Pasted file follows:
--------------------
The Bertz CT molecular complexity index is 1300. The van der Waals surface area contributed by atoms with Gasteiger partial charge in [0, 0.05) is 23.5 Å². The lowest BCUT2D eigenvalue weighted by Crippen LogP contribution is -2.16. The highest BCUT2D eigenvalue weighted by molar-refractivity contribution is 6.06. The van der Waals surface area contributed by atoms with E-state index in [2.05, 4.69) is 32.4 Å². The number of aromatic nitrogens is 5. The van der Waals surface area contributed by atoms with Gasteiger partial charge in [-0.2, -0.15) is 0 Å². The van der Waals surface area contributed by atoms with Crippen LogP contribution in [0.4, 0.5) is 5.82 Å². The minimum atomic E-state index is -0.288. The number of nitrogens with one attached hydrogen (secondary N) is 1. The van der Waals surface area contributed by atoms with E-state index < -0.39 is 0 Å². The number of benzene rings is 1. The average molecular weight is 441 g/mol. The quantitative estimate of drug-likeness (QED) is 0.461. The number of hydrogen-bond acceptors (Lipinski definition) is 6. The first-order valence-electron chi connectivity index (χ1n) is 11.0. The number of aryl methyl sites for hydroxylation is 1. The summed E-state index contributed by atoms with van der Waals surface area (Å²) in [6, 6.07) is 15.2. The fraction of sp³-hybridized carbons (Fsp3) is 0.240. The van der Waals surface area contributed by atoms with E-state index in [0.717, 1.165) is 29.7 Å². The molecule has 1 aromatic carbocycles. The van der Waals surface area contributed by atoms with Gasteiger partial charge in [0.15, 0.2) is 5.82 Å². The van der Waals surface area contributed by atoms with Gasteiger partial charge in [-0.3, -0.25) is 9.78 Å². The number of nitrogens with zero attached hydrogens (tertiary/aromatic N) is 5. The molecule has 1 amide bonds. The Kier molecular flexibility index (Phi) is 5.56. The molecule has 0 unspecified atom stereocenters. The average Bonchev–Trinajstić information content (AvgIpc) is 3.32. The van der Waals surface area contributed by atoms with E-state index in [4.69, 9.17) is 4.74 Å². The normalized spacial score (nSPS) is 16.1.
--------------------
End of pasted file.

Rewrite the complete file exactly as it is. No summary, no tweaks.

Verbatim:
The Bertz CT molecular complexity index is 1300. The van der Waals surface area contributed by atoms with Gasteiger partial charge in [0, 0.05) is 23.5 Å². The lowest BCUT2D eigenvalue weighted by Crippen LogP contribution is -2.16. The highest BCUT2D eigenvalue weighted by molar-refractivity contribution is 6.06. The van der Waals surface area contributed by atoms with E-state index in [2.05, 4.69) is 32.4 Å². The number of aromatic nitrogens is 5. The van der Waals surface area contributed by atoms with Gasteiger partial charge in [-0.2, -0.15) is 0 Å². The van der Waals surface area contributed by atoms with Crippen LogP contribution in [0.4, 0.5) is 5.82 Å². The minimum atomic E-state index is -0.288. The number of nitrogens with one attached hydrogen (secondary N) is 1. The van der Waals surface area contributed by atoms with E-state index < -0.39 is 0 Å². The number of benzene rings is 1. The average molecular weight is 441 g/mol. The quantitative estimate of drug-likeness (QED) is 0.461. The number of hydrogen-bond acceptors (Lipinski definition) is 6. The first-order valence-electron chi connectivity index (χ1n) is 11.0. The number of aryl methyl sites for hydroxylation is 1. The summed E-state index contributed by atoms with van der Waals surface area (Å²) in [6, 6.07) is 15.2. The fraction of sp³-hybridized carbons (Fsp3) is 0.240. The van der Waals surface area contributed by atoms with E-state index in [0.717, 1.165) is 29.7 Å². The molecule has 1 aromatic carbocycles. The van der Waals surface area contributed by atoms with Gasteiger partial charge in [0.15, 0.2) is 5.82 Å². The van der Waals surface area contributed by atoms with Gasteiger partial charge in [-0.3, -0.25) is 9.78 Å². The number of nitrogens with zero attached hydrogens (tertiary/aromatic N) is 5. The molecule has 1 amide bonds. The Kier molecular flexibility index (Phi) is 5.56. The molecule has 0 unspecified atom stereocenters. The average Bonchev–Trinajstić information content (AvgIpc) is 3.32. The van der Waals surface area contributed by atoms with E-state index in [4.69, 9.17) is 4.74 Å². The normalized spacial score (nSPS) is 16.1.